Resuming the race, and feeling great I picked up the pace again.  Going going on this beautiful day, before I knew it I was halfway there, then more.  Hell, it felt easy.  Then mile 11 hit.  Every muscle in my body screamed.  I thought maybe that I’d slow to a walk, just for a minute, just to give my legs and feet a break.  Very tempting.  Then again I noticed all the people along the street, cheering genuine encouragement to total strangers, their support was just the push I needed.  Reason took over, I knew if I started walking, I wouldn’t be able to run any more, so I grit my teeth and kept going.  From then on it was a mental, not a physical challenge, I just willed myself to keep putting one foot in front of the other and ignore the protests of my body.  The last 3.1 miles felt like it took 3.1 years, but I made it.  I ran through the finish line grinning like an idiot.  I had done what I set forth to do for no better reason than to prove to myself that I could.

Ultimately, I ran a 2:04:24.  Not a terrible time.  More importantly though, I felt proud of my accomplishment, and I felt warmth and gratitude for all the other runners out there, my loved ones who came to support me, and for all the strangers along the course who didn’t know me, but still wanted me to succeed.

Maybe next year I’ll run the full marathon.

Have you ever noticed when riding that there are some riders stay fast through out the entire ride and they make it look effortless.How do they do it?

Well, of course, being in great shape is the obvious answer, which just means a lot of time spent in the saddle.

The other side of that effortless equation is good shifting and high cadence.  I like to keep my RPM at minimum of 90 and sometimes even as high as 100.

You should never feel like you are trying to muscle your way threw your peddle stroke.  The high cadence will help you stay fast and smooth with less overall effort.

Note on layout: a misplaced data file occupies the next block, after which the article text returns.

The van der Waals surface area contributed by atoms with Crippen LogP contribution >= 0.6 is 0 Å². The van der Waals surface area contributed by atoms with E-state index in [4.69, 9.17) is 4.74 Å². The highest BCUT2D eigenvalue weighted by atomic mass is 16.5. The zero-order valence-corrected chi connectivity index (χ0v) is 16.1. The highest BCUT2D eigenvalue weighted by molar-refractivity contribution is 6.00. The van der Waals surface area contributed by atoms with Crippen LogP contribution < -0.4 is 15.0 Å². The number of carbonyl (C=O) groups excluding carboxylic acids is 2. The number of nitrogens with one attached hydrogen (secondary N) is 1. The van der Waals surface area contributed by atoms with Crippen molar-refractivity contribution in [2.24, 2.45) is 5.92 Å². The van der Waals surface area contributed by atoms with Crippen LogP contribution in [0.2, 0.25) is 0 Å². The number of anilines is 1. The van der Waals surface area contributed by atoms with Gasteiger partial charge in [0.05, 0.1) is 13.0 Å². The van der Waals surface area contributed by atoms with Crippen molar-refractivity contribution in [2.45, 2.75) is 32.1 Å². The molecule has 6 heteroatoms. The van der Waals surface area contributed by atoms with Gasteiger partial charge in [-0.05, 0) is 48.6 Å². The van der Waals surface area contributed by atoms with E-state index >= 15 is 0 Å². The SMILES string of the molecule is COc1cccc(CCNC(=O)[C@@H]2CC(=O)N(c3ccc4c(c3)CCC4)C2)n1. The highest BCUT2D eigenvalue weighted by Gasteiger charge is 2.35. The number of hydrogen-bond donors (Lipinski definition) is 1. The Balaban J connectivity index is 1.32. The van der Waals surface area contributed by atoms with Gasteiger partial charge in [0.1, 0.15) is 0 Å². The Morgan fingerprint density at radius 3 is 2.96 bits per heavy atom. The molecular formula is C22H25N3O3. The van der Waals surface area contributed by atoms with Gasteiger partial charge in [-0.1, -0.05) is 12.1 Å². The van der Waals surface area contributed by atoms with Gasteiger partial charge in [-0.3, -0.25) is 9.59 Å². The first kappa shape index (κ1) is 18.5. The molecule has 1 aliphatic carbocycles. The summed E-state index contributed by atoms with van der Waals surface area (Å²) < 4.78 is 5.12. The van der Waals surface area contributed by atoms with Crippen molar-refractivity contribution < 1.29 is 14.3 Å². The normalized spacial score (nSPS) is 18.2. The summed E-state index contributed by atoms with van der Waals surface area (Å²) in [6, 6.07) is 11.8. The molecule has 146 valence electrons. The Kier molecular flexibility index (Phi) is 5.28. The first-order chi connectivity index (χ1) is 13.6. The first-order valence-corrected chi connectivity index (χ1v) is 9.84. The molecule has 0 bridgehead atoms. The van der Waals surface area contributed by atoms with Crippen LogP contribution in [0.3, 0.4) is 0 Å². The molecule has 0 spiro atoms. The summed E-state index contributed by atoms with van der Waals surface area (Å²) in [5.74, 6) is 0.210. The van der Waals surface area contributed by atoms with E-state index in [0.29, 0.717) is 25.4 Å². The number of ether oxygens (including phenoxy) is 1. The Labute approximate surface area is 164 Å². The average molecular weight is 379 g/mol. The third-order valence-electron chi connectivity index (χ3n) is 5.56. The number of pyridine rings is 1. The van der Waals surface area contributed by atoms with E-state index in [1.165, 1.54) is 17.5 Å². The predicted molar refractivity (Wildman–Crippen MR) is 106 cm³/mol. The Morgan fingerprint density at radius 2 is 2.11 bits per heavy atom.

The key to keeping this high cadence is proper shifting.  Be constantly aware of changes in terrain.  If you come upon an uphill, be ready for it.  Anticipate the grade and downshift so that you can still keep the high cadence.  Likewise, when there is a downhill, up shift to gain speed and again keeping the cadence high.  Don’t get lazy and avoid shifting, which can force you to push much harder than you need to on an uphill and not let you take advantage of a gain in speed on your descents.

You will need to stay alert to keep with the changes in grade, and you will end up shifting more than you are used to.  But you will use much less energy and be able to keep a faster pace for longer periods of time.

It just comes down to a matter of efficiency – good shifting and high cadence means better riding!!

Road biking can be a very daunting task for many people and I most certainly include myself in that category. I have been riding now for just over a year but still am hesitant to bust off my normal route ie the Capital Crescent Trail onto the major roads of the area